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Theoretical and Applied Climatology

, Volume 131, Issue 3–4, pp 1503–1515 | Cite as

Response of vegetation NDVI to climatic extremes in the arid region of Central Asia: a case study in Xinjiang, China

  • Junqiang Yao
  • Yaning Chen
  • Yong Zhao
  • Weiyi Mao
  • Xinbing Xu
  • Yang Liu
  • Qing Yang
Original Paper

Abstract

Observed data showed the climatic transition from warm-dry to warm-wet in Xinjiang during the past 30 years and will probably affect vegetation dynamics. Here, we analyze the interannual change of vegetation index based on the satellite-derived normalized difference vegetation index (NDVI) with temperature and precipitation extreme over the Xinjiang, using the 8-km NDVI third-generation (NDVI3g) from the Global Inventory Modelling and Mapping Studies (GIMMS) from 1982 to 2010. Few previous studies analyzed the link between climate extremes and vegetation response. From the satellite-based results, annual NDVI significantly increased in the first two decades (1981–1998) and then decreased after 1998. We show that the NDVI decrease over the past decade may conjointly be triggered by the increases of temperature and precipitation extremes. The correlation analyses demonstrated that the trends of NDVI was close to the trend of extreme precipitation; that is, consecutive dry days (CDD) and torrential rainfall days (R24) positively correlated with NDVI during 1998–2010. For the temperature extreme, while the decreases of NDVI correlate positively with warmer mean minimum temperature (Tnav), it correlates negatively with the number of warmest night days (Rwn). The results suggest that the climatic extremes have possible negative effects on the ecosystem.

Notes

Acknowledgements

The authors wish to thank the NASA Global Inventory Modeling and Mapping Studies (GIMMS) group for producing and sharing the AVHRR GIMMS NDVI3g dataset. We also are grateful to the National Climate Central, China Meteorological Administration, for providing the meteorological data for this study. This work was supported in part by the Basic Research Operating Expenses of the Central level Non-profit Research Institutes (IDM201506), China Postdoctoral Science Foundation (2016M592915XB), and the National Natural Science Foundation of China (41605067, 41375101, and U1503181).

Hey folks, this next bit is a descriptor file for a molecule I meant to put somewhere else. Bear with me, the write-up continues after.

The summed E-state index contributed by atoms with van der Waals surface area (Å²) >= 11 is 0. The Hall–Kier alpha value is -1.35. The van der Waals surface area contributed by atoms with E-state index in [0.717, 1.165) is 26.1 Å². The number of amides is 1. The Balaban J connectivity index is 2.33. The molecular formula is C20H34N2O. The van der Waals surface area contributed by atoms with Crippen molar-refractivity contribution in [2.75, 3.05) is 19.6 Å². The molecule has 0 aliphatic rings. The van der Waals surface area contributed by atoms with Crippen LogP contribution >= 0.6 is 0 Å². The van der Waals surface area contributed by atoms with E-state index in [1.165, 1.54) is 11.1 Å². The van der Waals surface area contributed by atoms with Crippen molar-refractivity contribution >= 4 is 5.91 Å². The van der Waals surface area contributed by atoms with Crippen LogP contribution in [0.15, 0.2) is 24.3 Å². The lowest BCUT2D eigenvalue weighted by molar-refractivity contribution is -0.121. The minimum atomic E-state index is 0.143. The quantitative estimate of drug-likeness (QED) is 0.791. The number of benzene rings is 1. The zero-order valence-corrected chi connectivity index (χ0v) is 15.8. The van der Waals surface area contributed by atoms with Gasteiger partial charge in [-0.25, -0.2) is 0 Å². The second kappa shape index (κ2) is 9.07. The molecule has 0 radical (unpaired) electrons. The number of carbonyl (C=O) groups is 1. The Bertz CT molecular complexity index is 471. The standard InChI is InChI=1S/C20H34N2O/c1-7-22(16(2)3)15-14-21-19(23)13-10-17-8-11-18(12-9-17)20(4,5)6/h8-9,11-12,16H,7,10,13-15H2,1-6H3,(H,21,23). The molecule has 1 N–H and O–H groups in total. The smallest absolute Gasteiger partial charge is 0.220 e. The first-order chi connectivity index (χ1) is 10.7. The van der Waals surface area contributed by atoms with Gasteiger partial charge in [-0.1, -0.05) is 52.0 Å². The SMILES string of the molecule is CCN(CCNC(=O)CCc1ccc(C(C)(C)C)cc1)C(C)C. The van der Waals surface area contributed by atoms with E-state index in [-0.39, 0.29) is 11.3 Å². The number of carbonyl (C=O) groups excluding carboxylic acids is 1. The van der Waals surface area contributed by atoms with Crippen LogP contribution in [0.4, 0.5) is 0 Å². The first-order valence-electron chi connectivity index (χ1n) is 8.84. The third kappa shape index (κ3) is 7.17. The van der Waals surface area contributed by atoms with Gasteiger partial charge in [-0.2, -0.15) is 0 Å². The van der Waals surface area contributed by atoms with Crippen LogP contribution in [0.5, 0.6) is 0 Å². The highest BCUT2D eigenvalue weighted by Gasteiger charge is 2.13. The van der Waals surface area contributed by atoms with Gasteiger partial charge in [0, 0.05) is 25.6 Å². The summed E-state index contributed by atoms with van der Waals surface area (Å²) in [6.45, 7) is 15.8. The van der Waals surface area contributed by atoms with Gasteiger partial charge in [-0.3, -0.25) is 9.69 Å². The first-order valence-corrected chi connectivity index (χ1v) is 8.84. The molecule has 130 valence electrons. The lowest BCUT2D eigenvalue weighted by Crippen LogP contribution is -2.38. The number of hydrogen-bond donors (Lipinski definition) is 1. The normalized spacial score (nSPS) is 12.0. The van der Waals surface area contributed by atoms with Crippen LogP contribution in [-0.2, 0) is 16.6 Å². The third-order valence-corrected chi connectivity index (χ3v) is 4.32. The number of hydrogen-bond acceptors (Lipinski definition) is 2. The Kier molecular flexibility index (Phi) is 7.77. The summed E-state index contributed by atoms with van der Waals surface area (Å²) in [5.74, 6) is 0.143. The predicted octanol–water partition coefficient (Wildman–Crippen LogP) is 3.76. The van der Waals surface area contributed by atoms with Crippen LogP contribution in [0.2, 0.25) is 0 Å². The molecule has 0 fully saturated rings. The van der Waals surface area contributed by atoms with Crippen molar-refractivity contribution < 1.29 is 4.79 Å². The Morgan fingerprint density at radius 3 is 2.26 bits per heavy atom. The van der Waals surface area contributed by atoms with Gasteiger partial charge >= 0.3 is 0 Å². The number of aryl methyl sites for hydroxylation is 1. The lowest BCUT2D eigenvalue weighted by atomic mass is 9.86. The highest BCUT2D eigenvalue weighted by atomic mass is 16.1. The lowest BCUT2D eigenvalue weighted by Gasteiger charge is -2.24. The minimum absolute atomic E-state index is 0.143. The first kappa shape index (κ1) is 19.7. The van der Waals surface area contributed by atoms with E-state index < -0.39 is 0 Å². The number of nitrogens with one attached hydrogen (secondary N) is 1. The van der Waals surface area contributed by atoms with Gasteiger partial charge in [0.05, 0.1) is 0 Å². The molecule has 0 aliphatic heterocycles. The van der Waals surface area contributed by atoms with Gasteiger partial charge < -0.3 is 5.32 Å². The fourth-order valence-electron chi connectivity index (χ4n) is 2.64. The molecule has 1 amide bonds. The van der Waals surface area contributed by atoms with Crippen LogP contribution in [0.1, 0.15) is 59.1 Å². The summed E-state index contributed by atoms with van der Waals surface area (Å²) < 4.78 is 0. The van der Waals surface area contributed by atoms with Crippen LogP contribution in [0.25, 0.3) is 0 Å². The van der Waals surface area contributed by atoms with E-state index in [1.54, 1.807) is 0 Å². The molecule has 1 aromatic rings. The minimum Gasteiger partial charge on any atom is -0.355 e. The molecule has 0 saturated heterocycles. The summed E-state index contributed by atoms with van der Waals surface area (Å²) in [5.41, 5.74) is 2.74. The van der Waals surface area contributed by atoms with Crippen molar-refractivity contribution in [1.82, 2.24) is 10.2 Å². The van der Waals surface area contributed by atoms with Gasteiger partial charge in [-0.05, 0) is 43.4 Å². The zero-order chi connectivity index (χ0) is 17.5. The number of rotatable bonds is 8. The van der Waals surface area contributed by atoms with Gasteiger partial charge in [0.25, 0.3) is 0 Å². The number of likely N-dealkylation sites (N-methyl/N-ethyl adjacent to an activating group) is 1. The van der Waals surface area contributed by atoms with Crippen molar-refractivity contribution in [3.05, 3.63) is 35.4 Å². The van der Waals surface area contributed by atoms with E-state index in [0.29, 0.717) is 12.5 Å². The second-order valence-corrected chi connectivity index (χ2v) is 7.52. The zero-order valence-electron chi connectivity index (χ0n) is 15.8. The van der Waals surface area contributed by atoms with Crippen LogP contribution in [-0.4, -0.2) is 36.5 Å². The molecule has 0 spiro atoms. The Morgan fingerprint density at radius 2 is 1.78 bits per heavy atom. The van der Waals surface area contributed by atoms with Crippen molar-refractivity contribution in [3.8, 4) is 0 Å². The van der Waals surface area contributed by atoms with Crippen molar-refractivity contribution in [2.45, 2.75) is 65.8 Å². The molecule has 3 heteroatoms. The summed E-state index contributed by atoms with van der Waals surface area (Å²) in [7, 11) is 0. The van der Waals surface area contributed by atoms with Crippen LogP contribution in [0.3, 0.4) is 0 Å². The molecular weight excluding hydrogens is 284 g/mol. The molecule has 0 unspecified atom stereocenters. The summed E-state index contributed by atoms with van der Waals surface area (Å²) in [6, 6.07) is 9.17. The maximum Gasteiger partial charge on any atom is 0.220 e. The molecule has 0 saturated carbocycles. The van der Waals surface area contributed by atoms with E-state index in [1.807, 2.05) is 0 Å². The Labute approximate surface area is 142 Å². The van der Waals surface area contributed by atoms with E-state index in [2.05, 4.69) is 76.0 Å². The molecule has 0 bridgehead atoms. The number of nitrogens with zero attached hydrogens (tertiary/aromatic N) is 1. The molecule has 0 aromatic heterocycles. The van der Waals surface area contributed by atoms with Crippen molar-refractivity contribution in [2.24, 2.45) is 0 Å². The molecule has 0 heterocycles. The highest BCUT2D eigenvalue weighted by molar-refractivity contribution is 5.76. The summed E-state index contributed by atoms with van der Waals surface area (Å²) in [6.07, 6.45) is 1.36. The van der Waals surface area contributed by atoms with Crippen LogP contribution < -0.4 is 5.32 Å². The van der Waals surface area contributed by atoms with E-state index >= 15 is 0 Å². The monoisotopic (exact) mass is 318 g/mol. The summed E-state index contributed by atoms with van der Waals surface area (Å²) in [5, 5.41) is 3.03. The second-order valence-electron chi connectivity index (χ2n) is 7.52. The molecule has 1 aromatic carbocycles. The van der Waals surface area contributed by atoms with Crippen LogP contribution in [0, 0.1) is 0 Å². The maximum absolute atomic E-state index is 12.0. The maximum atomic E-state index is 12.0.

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Copyright information

© Springer-Verlag Wien 2017

Authors and Affiliations

  • Junqiang Yao
    • 1
  • Yaning Chen
    • 2
  • Yong Zhao
    • 3
  • Weiyi Mao
    • 1
  • Xinbing Xu
    • 4
    • 5
  • Yang Liu
    • 6
  • Qing Yang
    • 1
  1. 1.Institute of Desert MeteorologyChina Meteorological AdministrationUrumqiChina
  2. 2.State Key Laboratory of Desert and Oasis Ecology, Xinjiang Institute of Ecology and GeographyChinese Academy of SciencesUrumqiChina
  3. 3.School of Atmospheric ScienceChengdu University of Information TechnologyChengduChina
  4. 4.Xinjiang Normal UniversityUrumqiChina
  5. 5.College of Earth and Environmental SciencesLanzhou UniversityLanzhouChina
  6. 6.College of Resources and Environment Sciences, Key Laboratory of Oasis Ecology of Ministry of EducationXinjiang UniversityUrumqiChina

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